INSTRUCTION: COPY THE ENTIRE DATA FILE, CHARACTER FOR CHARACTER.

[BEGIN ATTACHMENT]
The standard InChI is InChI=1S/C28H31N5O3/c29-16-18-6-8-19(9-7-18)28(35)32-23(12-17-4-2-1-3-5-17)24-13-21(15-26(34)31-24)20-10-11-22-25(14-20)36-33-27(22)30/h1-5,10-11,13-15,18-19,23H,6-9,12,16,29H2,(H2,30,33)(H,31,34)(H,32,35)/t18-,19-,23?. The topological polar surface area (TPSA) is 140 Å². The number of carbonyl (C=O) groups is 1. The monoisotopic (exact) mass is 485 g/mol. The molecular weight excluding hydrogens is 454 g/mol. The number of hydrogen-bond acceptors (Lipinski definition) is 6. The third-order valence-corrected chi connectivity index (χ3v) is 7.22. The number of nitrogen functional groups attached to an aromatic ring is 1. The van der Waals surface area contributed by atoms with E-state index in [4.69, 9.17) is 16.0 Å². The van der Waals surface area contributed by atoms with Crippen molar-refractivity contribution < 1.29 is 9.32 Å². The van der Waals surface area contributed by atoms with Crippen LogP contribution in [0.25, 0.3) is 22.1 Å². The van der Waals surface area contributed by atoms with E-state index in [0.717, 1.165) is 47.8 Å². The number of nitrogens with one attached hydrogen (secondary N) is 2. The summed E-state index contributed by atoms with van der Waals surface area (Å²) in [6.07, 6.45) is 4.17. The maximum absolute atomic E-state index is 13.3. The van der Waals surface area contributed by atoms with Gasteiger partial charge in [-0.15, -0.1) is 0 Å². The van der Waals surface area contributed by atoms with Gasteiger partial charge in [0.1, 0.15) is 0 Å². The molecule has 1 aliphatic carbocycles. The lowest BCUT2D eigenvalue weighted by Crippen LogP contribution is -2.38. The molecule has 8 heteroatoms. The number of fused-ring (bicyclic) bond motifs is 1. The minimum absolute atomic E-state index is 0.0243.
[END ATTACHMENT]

The standard InChI is InChI=1S/C28H31N5O3/c29-16-18-6-8-19(9-7-18)28(35)32-23(12-17-4-2-1-3-5-17)24-13-21(15-26(34)31-24)20-10-11-22-25(14-20)36-33-27(22)30/h1-5,10-11,13-15,18-19,23H,6-9,12,16,29H2,(H2,30,33)(H,31,34)(H,32,35)/t18-,19-,23?. The topological polar surface area (TPSA) is 140 Å². The number of carbonyl (C=O) groups is 1. The monoisotopic (exact) mass is 485 g/mol. The molecular weight excluding hydrogens is 454 g/mol. The number of hydrogen-bond acceptors (Lipinski definition) is 6. The third-order valence-corrected chi connectivity index (χ3v) is 7.22. The number of nitrogen functional groups attached to an aromatic ring is 1. The van der Waals surface area contributed by atoms with E-state index in [4.69, 9.17) is 16.0 Å². The van der Waals surface area contributed by atoms with Crippen molar-refractivity contribution < 1.29 is 9.32 Å². The van der Waals surface area contributed by atoms with Crippen LogP contribution in [0.25, 0.3) is 22.1 Å². The van der Waals surface area contributed by atoms with E-state index in [0.717, 1.165) is 47.8 Å². The number of nitrogens with one attached hydrogen (secondary N) is 2. The summed E-state index contributed by atoms with van der Waals surface area (Å²) in [6.07, 6.45) is 4.17. The maximum absolute atomic E-state index is 13.3. The van der Waals surface area contributed by atoms with Gasteiger partial charge in [-0.15, -0.1) is 0 Å². The van der Waals surface area contributed by atoms with Gasteiger partial charge in [0.1, 0.15) is 0 Å². The molecule has 1 aliphatic carbocycles. The lowest BCUT2D eigenvalue weighted by Crippen LogP contribution is -2.38. The molecule has 8 heteroatoms. The number of fused-ring (bicyclic) bond motifs is 1. The minimum absolute atomic E-state index is 0.0243.